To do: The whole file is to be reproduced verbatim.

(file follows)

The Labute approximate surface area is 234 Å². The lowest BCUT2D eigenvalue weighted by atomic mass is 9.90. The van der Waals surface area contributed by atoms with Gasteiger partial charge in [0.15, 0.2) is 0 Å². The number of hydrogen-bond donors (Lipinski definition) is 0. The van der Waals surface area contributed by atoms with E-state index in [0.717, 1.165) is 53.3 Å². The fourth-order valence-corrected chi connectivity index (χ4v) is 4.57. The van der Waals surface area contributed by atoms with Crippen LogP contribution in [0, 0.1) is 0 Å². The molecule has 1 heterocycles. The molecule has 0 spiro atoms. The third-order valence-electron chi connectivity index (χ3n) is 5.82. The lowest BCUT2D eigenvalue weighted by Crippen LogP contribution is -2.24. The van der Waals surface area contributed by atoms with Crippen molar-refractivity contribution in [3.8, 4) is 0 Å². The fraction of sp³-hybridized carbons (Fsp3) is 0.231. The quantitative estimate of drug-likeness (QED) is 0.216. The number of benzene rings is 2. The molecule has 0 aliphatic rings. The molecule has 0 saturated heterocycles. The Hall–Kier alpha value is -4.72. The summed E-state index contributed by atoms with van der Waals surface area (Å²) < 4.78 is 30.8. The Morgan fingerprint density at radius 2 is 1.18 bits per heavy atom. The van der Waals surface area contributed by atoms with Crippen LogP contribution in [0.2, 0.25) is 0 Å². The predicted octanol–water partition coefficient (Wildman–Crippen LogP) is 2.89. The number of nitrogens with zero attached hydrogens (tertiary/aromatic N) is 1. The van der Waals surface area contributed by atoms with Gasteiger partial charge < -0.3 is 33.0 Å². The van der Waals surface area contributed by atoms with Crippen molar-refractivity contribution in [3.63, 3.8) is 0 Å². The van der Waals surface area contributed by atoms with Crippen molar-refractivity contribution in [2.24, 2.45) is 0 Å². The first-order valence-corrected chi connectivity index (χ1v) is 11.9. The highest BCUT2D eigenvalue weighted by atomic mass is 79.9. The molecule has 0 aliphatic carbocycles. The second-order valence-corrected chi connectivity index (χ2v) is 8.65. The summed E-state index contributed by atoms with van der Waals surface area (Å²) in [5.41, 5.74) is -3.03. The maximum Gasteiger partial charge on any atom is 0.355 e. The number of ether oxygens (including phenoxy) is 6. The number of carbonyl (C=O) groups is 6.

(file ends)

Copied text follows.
The Labute approximate surface area is 234 Å². The lowest BCUT2D eigenvalue weighted by atomic mass is 9.90. The van der Waals surface area contributed by atoms with Gasteiger partial charge in [0.15, 0.2) is 0 Å². The number of hydrogen-bond donors (Lipinski definition) is 0. The van der Waals surface area contributed by atoms with E-state index in [0.717, 1.165) is 53.3 Å². The fourth-order valence-corrected chi connectivity index (χ4v) is 4.57. The van der Waals surface area contributed by atoms with Crippen LogP contribution in [0, 0.1) is 0 Å². The molecule has 1 heterocycles. The molecule has 0 spiro atoms. The third-order valence-electron chi connectivity index (χ3n) is 5.82. The lowest BCUT2D eigenvalue weighted by Crippen LogP contribution is -2.24. The van der Waals surface area contributed by atoms with Crippen molar-refractivity contribution in [3.8, 4) is 0 Å². The fraction of sp³-hybridized carbons (Fsp3) is 0.231. The quantitative estimate of drug-likeness (QED) is 0.216. The number of benzene rings is 2. The molecule has 0 aliphatic rings. The molecule has 0 saturated heterocycles. The Hall–Kier alpha value is -4.72. The summed E-state index contributed by atoms with van der Waals surface area (Å²) < 4.78 is 30.8. The Morgan fingerprint density at radius 2 is 1.18 bits per heavy atom. The van der Waals surface area contributed by atoms with Crippen LogP contribution in [0.2, 0.25) is 0 Å². The predicted octanol–water partition coefficient (Wildman–Crippen LogP) is 2.89. The number of nitrogens with zero attached hydrogens (tertiary/aromatic N) is 1. The van der Waals surface area contributed by atoms with Gasteiger partial charge < -0.3 is 33.0 Å². The van der Waals surface area contributed by atoms with Crippen molar-refractivity contribution in [3.63, 3.8) is 0 Å². The van der Waals surface area contributed by atoms with Crippen molar-refractivity contribution in [2.24, 2.45) is 0 Å². The first-order valence-corrected chi connectivity index (χ1v) is 11.9. The highest BCUT2D eigenvalue weighted by atomic mass is 79.9. The molecule has 0 aliphatic carbocycles. The second-order valence-corrected chi connectivity index (χ2v) is 8.65. The summed E-state index contributed by atoms with van der Waals surface area (Å²) in [5.41, 5.74) is -3.03. The maximum Gasteiger partial charge on any atom is 0.355 e. The number of ether oxygens (including phenoxy) is 6. The number of carbonyl (C=O) groups is 6.